\begin{theorem}\label{mainTheorem}
There exist two constants $C_1, C_2 > 0$ such that
$$C_1\cdot\frac{\phi^n}{n}\leq G_n\leq C_2\cdot\frac{\phi^n}{n}, \ \ \ n\geq 1.$$
\end{theorem}
Theorem~\ref{mainTheorem} can be interpreted as giving an asymptotic estimate of the probability of a random hint sequence being useless.
In fact, as the total number of hint sequences is $F_{n+2}$, the probability of a random hint sequence being useless is $G_n / F_{n+2}$.
Since $F_{n+2}\approx \phi^{n+2}/\sqrt{5},$ the probability in question is approximately $\frac{G_n \sqrt{5}}{\phi^{n+2}},$ which by the theorem is $\Theta (\frac{1}{n})$.
Note, however, the difference between this result, and the previously mentioned result of Berend et al.~\cite{B}, according to which a random coloring usually gives rise to a useless hint sequence.
In the model of Berend et al.~\cite{B}, one selects randomly a coloring of the row out of all $2^n$ colorings, and considers the corresponding hint sequence.
Here, as in Mullen's results~\cite{M}, we pick randomly one of all $F_{n+2}$ hint sequences and consider it.
The two probability spaces are very different, and thus the difference in the outcome is not contradictory.
In Table~\ref{G_n_table} we provide the value of $G_n / F_{n+2}$, normalized by multiplying it by~$n$, for several $n$'s up to~$6000$.
(The computations were carried out using Formulas~(\ref{amk}) and~(\ref{G_n}) below.)
According to Theorem~A, these values are bounded.
A quick glance at Table~\ref{G_n_table} may lead one to believe that $nG_n / F_{n+2}$ increases to some limit as $n\rightarrow\infty$.
In Section~\ref{new} we will argue heuristically that, in fact, the sequence oscillates between two very close values, but does not actually converge.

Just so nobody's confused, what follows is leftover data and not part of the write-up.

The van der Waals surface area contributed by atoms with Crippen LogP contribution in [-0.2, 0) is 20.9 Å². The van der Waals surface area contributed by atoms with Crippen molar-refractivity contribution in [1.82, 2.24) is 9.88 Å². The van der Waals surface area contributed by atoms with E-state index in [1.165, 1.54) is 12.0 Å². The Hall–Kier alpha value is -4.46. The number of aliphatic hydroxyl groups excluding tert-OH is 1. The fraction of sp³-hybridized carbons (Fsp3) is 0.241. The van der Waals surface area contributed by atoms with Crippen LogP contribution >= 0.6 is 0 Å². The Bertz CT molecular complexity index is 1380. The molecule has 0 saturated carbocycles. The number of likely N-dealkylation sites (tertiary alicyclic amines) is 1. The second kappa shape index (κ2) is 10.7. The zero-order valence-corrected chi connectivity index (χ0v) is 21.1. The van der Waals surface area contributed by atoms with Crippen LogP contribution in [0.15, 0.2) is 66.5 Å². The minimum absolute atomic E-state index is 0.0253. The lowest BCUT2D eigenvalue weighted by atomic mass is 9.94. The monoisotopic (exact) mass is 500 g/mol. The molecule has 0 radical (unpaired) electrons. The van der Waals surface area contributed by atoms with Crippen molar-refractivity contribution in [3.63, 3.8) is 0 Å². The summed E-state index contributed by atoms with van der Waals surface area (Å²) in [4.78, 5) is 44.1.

\begin{table}[h]
\centering
\begin{tabular}{|c|c|c|}
\hline
$n$ & $G_n$ & $nG_n/F_{n+2}$\\
\hline
10 & 33 & 2.2917 \\
20 & 2258 & 2.5498 \\
50 & $1.8\cdot 10^{9}$ & 2.7331 \\
100 & $2.6\cdot 10^{19}$ & 2.8007 \\
200 & $1.0\cdot 10^{40}$ & 2.8358 \\
500 & $2.1\cdot 10^{102}$ & 2.8573 \\
1000 & $3.3\cdot 10^{202}$ & 2.8646 \\
2000 & $1.6\cdot 10^{415}$ & 2.8682 \\
3000 & $1.0\cdot 10^{624}$ & 2.8694 \\
4000 & $7.5\cdot 10^{832}$ & 2.8700\\
5000 & $5.8\cdot 10^{1041}$ & 2.8704 \\
6000 & $4.7\cdot 10^{1250}$ & 2.8706 \\
\hline
\end{tabular}
\caption{The probability of being useless for some small $n$}
\label{G_n_table}
\end{table}
\section{Proof of
Theorem~\ref{mainTheorem}}\label{the-proof}
Following Mullen's paper~\cite{M}, let the {\it norm} of a hint sequence be the maximal term in that sequence, i.e., the maximal length of a block of cells to be colored black in a row.
The {\it length} of a hint sequence is the least number of columns needed for that sequence to fit in a puzzle.
(For example, the norm of the hint sequence $3,10,5,10,2$ is $10$ and its length is $34$.)
Let $A_{m,k}$ denote the number of hint sequences of length~$m$ with norm at most~$k$.
By Mullen~\cite[p.~6]{M}, \begin{equation}\label{amk}
A_{m,k} = \begin{cases}
F_m, \qquad& m\leq k;\\
\sum_{j=m-k-1}^{m-2} A_{j,k}, & m>k.
\end{cases}
\end{equation}
To count all useless sequences, we need only sum $A_{m,n-m}$ over all possible lengths~\cite{M}, that is
\begin{equation}\label{G_n}
G_n=\sum_{m=0}^{n-1}A_{m,n-m}.
\end{equation}
For a fixed $k$, let $\phi_k$ be the largest zero of the characteristic polynomial of $\left(A_{m,k}\right)_{m=1}^\infty$, namely $x^{k+1}-x^{k-1}-x^{k-2}-\cdots-1$.
Mullen~\cite{M} noted that this is in fact the only positive zero larger than~1.
We will first establish an upper bound on $A_{m,k}$.
\begin{proposition}\label{prop}
$A_{m,k}\leq 2\phi_k^m$ for every $m,k\geq 1$.
\end{proposition}
\begin{proof}
For $m\leq k$, by~(\ref{amk}) and the definition of $\phi$, we know that $A_{m,k}=F_m \leq \phi^m$.